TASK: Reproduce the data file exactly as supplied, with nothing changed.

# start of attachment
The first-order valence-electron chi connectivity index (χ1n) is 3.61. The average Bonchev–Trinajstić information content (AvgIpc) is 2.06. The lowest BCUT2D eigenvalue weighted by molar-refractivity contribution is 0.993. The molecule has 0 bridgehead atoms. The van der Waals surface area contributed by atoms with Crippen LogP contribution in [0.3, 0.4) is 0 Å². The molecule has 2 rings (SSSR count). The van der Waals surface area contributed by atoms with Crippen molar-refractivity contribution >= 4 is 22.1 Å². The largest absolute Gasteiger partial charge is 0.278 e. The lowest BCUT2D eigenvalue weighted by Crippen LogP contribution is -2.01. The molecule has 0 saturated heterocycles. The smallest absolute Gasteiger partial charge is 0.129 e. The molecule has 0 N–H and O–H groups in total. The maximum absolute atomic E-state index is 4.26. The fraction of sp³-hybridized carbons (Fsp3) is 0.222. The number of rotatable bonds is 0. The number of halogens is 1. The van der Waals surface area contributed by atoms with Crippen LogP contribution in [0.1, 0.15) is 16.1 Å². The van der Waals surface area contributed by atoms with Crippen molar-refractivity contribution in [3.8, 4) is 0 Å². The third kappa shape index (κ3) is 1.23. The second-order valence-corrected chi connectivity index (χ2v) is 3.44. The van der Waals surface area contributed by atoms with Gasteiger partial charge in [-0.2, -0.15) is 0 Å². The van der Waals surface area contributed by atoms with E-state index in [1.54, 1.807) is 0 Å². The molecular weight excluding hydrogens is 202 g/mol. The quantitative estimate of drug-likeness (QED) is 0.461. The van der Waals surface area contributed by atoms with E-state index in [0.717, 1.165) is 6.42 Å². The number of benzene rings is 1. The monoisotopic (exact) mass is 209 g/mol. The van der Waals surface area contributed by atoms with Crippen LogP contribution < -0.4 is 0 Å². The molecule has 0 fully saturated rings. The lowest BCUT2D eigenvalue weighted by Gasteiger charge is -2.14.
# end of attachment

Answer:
The first-order valence-electron chi connectivity index (χ1n) is 3.61. The average Bonchev–Trinajstić information content (AvgIpc) is 2.06. The lowest BCUT2D eigenvalue weighted by molar-refractivity contribution is 0.993. The molecule has 0 bridgehead atoms. The van der Waals surface area contributed by atoms with Crippen LogP contribution in [0.3, 0.4) is 0 Å². The molecule has 2 rings (SSSR count). The van der Waals surface area contributed by atoms with Crippen molar-refractivity contribution >= 4 is 22.1 Å². The largest absolute Gasteiger partial charge is 0.278 e. The lowest BCUT2D eigenvalue weighted by Crippen LogP contribution is -2.01. The molecule has 0 saturated heterocycles. The smallest absolute Gasteiger partial charge is 0.129 e. The molecule has 0 N–H and O–H groups in total. The maximum absolute atomic E-state index is 4.26. The fraction of sp³-hybridized carbons (Fsp3) is 0.222. The number of rotatable bonds is 0. The number of halogens is 1. The van der Waals surface area contributed by atoms with Crippen LogP contribution in [0.1, 0.15) is 16.1 Å². The van der Waals surface area contributed by atoms with Crippen molar-refractivity contribution in [3.8, 4) is 0 Å². The third kappa shape index (κ3) is 1.23. The second-order valence-corrected chi connectivity index (χ2v) is 3.44. The van der Waals surface area contributed by atoms with Gasteiger partial charge in [-0.2, -0.15) is 0 Å². The van der Waals surface area contributed by atoms with E-state index in [1.54, 1.807) is 0 Å². The molecular weight excluding hydrogens is 202 g/mol. The quantitative estimate of drug-likeness (QED) is 0.461. The van der Waals surface area contributed by atoms with E-state index in [0.717, 1.165) is 6.42 Å². The number of benzene rings is 1. The monoisotopic (exact) mass is 209 g/mol. The van der Waals surface area contributed by atoms with Crippen LogP contribution < -0.4 is 0 Å². The molecule has 0 fully saturated rings. The lowest BCUT2D eigenvalue weighted by Gasteiger charge is -2.14.